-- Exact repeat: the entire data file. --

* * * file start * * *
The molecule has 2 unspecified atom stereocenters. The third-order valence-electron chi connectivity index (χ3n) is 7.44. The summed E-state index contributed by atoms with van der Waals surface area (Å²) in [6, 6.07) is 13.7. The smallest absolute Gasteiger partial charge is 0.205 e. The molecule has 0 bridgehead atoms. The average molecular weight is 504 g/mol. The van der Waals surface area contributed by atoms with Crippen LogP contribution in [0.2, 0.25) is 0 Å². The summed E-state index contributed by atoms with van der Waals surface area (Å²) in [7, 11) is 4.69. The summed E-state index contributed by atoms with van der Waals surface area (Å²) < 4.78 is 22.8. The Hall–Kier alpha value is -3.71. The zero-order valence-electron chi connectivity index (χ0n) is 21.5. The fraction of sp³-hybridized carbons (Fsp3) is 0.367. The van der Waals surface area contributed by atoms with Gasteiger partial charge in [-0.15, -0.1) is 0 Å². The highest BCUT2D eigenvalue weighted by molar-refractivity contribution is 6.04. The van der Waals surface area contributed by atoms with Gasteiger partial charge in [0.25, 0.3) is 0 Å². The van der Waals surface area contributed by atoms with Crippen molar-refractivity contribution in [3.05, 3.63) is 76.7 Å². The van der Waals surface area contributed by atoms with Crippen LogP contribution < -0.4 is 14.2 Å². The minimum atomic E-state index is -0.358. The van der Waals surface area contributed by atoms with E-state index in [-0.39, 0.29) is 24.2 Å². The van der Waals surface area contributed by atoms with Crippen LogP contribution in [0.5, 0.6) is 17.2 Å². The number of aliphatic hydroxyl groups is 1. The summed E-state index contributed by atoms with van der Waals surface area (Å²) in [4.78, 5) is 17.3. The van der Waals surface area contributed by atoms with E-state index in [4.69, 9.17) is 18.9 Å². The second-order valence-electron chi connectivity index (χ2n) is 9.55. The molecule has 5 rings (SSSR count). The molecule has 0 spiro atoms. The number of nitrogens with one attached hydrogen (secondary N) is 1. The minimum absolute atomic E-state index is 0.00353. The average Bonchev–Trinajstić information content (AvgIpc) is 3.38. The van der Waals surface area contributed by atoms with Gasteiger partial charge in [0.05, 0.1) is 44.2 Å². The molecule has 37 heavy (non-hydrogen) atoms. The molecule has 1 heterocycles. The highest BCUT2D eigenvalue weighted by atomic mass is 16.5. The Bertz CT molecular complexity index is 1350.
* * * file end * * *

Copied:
The molecule has 2 unspecified atom stereocenters. The third-order valence-electron chi connectivity index (χ3n) is 7.44. The summed E-state index contributed by atoms with van der Waals surface area (Å²) in [6, 6.07) is 13.7. The smallest absolute Gasteiger partial charge is 0.205 e. The molecule has 0 bridgehead atoms. The average molecular weight is 504 g/mol. The van der Waals surface area contributed by atoms with Crippen LogP contribution in [0.2, 0.25) is 0 Å². The summed E-state index contributed by atoms with van der Waals surface area (Å²) in [7, 11) is 4.69. The summed E-state index contributed by atoms with van der Waals surface area (Å²) < 4.78 is 22.8. The Hall–Kier alpha value is -3.71. The zero-order valence-electron chi connectivity index (χ0n) is 21.5. The fraction of sp³-hybridized carbons (Fsp3) is 0.367. The van der Waals surface area contributed by atoms with Gasteiger partial charge in [-0.15, -0.1) is 0 Å². The highest BCUT2D eigenvalue weighted by molar-refractivity contribution is 6.04. The van der Waals surface area contributed by atoms with Gasteiger partial charge in [0.25, 0.3) is 0 Å². The van der Waals surface area contributed by atoms with Crippen molar-refractivity contribution in [3.05, 3.63) is 76.7 Å². The van der Waals surface area contributed by atoms with Crippen LogP contribution < -0.4 is 14.2 Å². The minimum atomic E-state index is -0.358. The van der Waals surface area contributed by atoms with E-state index in [-0.39, 0.29) is 24.2 Å². The van der Waals surface area contributed by atoms with Crippen LogP contribution in [0.5, 0.6) is 17.2 Å². The number of aliphatic hydroxyl groups is 1. The summed E-state index contributed by atoms with van der Waals surface area (Å²) in [4.78, 5) is 17.3. The van der Waals surface area contributed by atoms with E-state index in [4.69, 9.17) is 18.9 Å². The second-order valence-electron chi connectivity index (χ2n) is 9.55. The molecule has 5 rings (SSSR count). The molecule has 0 spiro atoms. The number of nitrogens with one attached hydrogen (secondary N) is 1. The minimum absolute atomic E-state index is 0.00353. The average Bonchev–Trinajstić information content (AvgIpc) is 3.38. The van der Waals surface area contributed by atoms with Gasteiger partial charge in [0.05, 0.1) is 44.2 Å². The molecule has 37 heavy (non-hydrogen) atoms. The molecule has 1 heterocycles. The highest BCUT2D eigenvalue weighted by atomic mass is 16.5. The Bertz CT molecular complexity index is 1350.